________________ CM . . . . Volume XVII Number 15. . . .December 10, 2010


What My Father Gave Me: Daughters Speak.

Melanie Little, ed.
Toronto, ON: Annick Press, 2010.
129 pp., pbk. & hc., $12.95 (pbk.), $21.95 (hc.).
ISBN 978-1-55451-254-6 (pbk.), ISBN 978-1-55451-255-3 (hc.).

Subject Headings:
Daughters-Biography-Juvenile literature.
Fathers and daughters-Juvenile literature.
Daughters-Family relationships-Juvenile literature.

Grades 8 and up / Ages 13 and up.

Review by Chris Laurie.

**** /4



Sometimes, when she is feeling particularly jittery, Cathy imagines that she is already dead. Dead, disembodied, and incredibly, incredibly relieved. From up in heaven (which in her imagination is about as high as a branch in a big willow tree), she looks down at her grieving, horrified family, knowing that her hideous secret (whatever it is) is finally out. How sad they feel, how much they wish they had helped her! Oh why, they ask themselves, did this have to happen?


To many teenagers, parents can be a source of frustration. Seven brave authors have bared their souls in this collection, allowing us into their real-life experiences with their fathers. Here we meet fathers who are absent, flawed, addictive, saviours, and more. Each story is powerful in its own way; some are joyful and inspirational, most can be difficult, some are deeply disturbing, and they are all true.

      Author and recently appointed senior Canadian fiction editor at Anansi Press, Melanie Little has collected deeply moving stories from authors Lisa Moore, Susan Olding, Saleema Nawaz, Cathy Stonehouse, Shannon McFerran, and Jessica Raya. By pulling back the blinds, they allow us to see their joys and struggles with, and despite of, their fathers.

      In "Thirteen Answers for Alateen," Olding gives an insider's answers to questions adapted from an Alateen brochure. Her responses provide readers with insight into how cycles of behaviour can continue from parent to child, often without anyone noticing it, until it's too late.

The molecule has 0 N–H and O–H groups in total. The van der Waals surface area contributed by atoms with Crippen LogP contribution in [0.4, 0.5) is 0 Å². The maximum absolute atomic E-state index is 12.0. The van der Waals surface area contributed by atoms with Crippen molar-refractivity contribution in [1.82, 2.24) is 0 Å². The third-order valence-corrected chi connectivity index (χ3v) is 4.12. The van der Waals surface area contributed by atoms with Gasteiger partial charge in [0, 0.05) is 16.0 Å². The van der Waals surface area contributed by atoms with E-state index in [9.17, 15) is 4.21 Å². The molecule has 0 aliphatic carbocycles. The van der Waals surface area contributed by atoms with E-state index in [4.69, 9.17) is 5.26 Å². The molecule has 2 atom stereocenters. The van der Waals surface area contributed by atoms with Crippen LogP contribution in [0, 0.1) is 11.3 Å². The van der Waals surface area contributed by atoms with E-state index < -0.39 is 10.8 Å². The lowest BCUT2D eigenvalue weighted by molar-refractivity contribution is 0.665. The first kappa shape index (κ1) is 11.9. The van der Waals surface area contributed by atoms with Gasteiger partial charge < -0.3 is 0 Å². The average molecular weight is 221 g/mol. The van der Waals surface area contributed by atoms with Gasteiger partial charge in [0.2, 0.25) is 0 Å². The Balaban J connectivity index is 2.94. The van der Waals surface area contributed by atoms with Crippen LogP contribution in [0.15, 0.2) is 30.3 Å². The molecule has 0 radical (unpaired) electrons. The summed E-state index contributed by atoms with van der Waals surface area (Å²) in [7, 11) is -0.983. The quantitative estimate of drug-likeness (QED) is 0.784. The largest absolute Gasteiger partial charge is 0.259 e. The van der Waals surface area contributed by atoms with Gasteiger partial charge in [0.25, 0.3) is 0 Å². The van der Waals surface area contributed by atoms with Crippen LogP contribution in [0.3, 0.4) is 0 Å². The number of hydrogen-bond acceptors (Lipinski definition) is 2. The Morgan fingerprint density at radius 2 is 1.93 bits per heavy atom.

Particularly effective is Stonehouse's "Truth, Dare, Kiss, Command, or Promise: Fragments from a Life." This brave narration from the perspective of one of her personality 'fragments' gives us an unnerving example of how the smiling and brave face of a child can hide the nightmare that their home life has become. Here, we read the story of friendly and cheerful Cathy, narrated by a darker, tortured version of herself. We begin to see that one cannot survive without the other and why.

      The collection closes with Raya's "How to Make Ice and Other Things My Stepfather Taught Me," an uplifting story of how her family finally stumbles upon a father figure that helps each of them begin to heal wounds inflicted from earlier ones.

      As difficult as some of these true stories are to read, we are reminded that they have also contributed to the creation of these talented, now mature, authors. And it is a joy and an honour to read their stories. Strongly written and compelling, they will connect teen readers with the author's experiences, will help them gain insight into other youth who may having similar experiences, and possibly come to better understand their own feelings. Teens will see themselves in some of these stories, and, for the most part, they will be thankful that they have the fathers that they do.

Highly Recommended.

Chris Laurie is an Outreach Librarian at Winnipeg Public Library in Winnipeg, MB.

To comment on this title or this review, send mail to cm@umanitoba.ca.

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